Our closest celestial neighbour has kept us company for at least four billion years and has entertained our imagination in a variety of
ways. It certainly has been involved in our maturation as a species with man's first step on a body beyond our planet during the latter
part of the twentienth century and will, inevitably, be our first stop prior to any sort of manned travel to a further celestial body
such as Mars. The moon has been a great source of education about our own planet's evolutionary history; it has entertained many
inquisitive minds from earlier cultures and generations about the universe in general and man's role in particular; it has enriched the
minds of young children taking their first look through a telescope and continues to impact our lives in ways we may or may not readily
recognize including tidal forces and various natural rhythms and cycles.
Note: The image below is a follow-up to other similar efforts involving the rising (full) moon near dusk and against well-known landmarks in Greece including archaeological grounds (see here). Such an exercise requires careful planning and execution so that the azimuth and altitude of the rising moon match precisely with the foreground landmark of interest. Also important is the time during late afternoon that such an attempt is executed, for one requires balanced lighting between the foreground landmark and the bright rising (full) moon. Once all of these factors are available simultaneously with respect to lighting balance (full moon and landmark foreground) as well as azimuth and altitude, a result such as the one below involving the 13th century Byzantine Castle Fyllon is realized.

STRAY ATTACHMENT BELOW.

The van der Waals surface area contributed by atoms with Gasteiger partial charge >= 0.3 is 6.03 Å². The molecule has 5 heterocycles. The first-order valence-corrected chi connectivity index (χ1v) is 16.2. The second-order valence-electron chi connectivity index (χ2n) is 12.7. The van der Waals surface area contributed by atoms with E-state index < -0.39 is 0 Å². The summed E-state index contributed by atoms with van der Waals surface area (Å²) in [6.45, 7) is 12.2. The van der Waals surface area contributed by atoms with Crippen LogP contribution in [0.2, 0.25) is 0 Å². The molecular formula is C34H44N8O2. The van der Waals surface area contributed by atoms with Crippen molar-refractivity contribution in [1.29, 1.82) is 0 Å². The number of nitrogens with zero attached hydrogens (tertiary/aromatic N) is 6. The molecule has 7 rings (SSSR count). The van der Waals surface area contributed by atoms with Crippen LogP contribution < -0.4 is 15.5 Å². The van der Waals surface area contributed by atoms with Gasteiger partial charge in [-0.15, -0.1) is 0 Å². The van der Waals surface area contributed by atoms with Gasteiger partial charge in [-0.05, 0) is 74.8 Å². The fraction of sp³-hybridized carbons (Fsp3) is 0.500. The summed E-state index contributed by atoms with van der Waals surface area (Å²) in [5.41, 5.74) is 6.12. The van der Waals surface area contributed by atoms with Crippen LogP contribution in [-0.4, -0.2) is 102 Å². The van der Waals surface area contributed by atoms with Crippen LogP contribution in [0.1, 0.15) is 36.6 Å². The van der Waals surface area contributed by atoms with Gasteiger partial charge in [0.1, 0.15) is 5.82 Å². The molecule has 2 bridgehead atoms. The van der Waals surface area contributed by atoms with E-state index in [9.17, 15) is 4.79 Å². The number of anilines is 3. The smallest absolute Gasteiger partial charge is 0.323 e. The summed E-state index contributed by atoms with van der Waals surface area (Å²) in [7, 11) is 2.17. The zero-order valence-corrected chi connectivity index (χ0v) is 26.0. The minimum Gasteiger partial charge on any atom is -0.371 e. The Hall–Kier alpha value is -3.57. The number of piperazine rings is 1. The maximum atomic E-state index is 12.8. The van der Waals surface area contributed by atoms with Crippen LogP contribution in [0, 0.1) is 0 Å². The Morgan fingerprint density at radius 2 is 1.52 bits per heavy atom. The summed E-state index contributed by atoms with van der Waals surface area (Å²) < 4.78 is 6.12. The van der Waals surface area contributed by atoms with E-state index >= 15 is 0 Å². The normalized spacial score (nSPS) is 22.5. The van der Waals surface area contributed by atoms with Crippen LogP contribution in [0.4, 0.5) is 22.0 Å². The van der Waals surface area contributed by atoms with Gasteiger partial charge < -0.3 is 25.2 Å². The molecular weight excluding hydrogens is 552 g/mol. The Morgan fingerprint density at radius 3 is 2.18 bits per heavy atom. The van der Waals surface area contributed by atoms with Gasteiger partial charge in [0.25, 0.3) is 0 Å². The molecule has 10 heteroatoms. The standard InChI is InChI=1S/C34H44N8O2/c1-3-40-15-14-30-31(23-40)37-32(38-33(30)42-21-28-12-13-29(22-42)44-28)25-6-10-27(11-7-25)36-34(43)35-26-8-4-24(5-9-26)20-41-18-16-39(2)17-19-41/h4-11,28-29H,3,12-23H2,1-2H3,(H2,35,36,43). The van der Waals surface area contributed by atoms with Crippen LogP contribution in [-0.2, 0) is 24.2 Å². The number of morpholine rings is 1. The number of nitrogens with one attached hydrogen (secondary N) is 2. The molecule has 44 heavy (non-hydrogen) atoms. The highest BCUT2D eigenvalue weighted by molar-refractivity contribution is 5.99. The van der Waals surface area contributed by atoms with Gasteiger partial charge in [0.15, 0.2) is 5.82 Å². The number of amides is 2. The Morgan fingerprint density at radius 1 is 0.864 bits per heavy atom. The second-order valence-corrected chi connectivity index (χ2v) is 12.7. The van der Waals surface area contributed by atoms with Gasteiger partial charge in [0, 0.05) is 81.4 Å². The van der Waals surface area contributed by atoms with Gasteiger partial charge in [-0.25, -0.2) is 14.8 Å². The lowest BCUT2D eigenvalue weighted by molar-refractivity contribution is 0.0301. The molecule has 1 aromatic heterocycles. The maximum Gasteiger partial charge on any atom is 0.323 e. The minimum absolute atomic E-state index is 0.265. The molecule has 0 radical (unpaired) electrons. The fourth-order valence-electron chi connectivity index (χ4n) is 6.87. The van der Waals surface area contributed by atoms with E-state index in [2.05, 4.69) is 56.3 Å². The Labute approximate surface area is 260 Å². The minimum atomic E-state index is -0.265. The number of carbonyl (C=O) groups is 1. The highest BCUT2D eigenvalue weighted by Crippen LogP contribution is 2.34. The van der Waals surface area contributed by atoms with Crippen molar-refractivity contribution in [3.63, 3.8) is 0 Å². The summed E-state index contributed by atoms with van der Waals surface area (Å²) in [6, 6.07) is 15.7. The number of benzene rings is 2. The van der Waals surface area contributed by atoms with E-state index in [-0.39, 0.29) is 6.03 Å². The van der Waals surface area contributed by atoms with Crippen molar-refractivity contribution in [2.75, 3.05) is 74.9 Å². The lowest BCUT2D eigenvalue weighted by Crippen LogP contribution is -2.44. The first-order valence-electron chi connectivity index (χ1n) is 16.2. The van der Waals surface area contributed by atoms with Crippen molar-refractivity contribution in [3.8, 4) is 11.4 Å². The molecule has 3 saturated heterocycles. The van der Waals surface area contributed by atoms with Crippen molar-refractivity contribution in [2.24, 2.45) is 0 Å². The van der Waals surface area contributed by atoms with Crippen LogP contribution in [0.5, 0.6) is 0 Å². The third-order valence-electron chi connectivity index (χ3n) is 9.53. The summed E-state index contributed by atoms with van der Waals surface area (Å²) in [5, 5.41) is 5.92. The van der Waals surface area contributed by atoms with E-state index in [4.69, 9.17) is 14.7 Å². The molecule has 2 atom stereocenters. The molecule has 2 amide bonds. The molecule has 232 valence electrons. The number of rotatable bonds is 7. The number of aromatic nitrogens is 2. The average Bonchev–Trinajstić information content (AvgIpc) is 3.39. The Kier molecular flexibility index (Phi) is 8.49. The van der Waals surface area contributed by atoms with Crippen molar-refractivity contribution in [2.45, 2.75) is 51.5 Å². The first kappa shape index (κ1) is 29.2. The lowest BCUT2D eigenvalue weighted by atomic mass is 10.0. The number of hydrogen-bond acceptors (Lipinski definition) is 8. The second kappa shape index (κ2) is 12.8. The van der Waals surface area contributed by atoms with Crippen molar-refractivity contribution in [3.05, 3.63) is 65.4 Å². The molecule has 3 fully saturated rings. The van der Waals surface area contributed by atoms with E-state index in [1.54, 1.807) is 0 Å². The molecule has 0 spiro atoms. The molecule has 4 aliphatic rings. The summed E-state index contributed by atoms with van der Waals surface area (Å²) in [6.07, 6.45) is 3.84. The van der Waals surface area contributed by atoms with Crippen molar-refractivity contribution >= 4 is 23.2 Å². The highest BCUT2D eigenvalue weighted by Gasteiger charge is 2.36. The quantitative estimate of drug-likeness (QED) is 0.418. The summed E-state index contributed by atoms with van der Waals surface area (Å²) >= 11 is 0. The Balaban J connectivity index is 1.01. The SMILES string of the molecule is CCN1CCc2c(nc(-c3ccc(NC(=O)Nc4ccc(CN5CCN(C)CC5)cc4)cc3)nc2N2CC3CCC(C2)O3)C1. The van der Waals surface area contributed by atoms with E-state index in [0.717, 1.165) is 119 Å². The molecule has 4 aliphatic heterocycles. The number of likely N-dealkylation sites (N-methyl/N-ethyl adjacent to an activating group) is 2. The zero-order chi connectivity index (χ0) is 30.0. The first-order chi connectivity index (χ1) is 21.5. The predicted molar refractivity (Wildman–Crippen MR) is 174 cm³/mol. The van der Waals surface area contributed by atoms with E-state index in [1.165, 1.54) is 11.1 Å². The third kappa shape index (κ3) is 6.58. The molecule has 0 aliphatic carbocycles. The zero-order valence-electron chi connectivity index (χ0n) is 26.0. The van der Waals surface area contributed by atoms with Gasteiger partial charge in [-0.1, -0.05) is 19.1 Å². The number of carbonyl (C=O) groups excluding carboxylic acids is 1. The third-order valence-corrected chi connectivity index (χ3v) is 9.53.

One of the many castles which characterize Greece's second largest island, Euvoia, is the medieval Castle Fyllon (Κάστρο Φύλλων) lying atop a hill 160 meters above ground level and to the east of the small town Fyllon which sits at the base of the same hill. Also known as Castle Kastelli and Castle Likario, the castle was built by the Venetians in the 13th century AD and is widely associated with the Venetian knight Licario who sought and virtually managed to conquer all of Euvoia on behalf of Michael VIII Palaiologos (1223-1282), Byzantine Emperor of the time (1259-1282), as vindication against the family Carceri who lived on the central portion of the island and who despised him for secretly marrying their daughter. Following the completion of his final military campaign in Euvoia and upon his consequent return from Constantinople, he ultimately chose the castle lying atop the 160-meter tall hill Fyllon as his home and where he remained until the end of his life. His death is shrouded with some mystery and, according to legend, he was poisoned by his beautiful lover from Chalkida, Euvoia. When the island of Euvoia was later invaded by the Ottomans, two of the walls of Castle Fyllon were purposely destroyed so as to render the castle useless. It has remained in this form to this day with the northern and eastern sides totally obliterated.
Note: For additional photos of the rising moon from the same session as well as photos of the sun and/or full moon against other well-known Greek archaeological grounds and sites, please click here.
Please click on the image below to display in higher resolution (1000 x 677)
0.0123 x Earth
Mean Eq Diameter:
0.2719 x Earth
27d 07h 43m 11s
14d 17h 45m
Aug 10, 2014
Takahashi FSQ 106/f5
Canon EOS 5D Mark I
Baader UV/IR-Cut Filter
1/25 - 1/50 sec
RAW Image Format
4368x2912 image size
Digital Photo Pro V220.127.116.11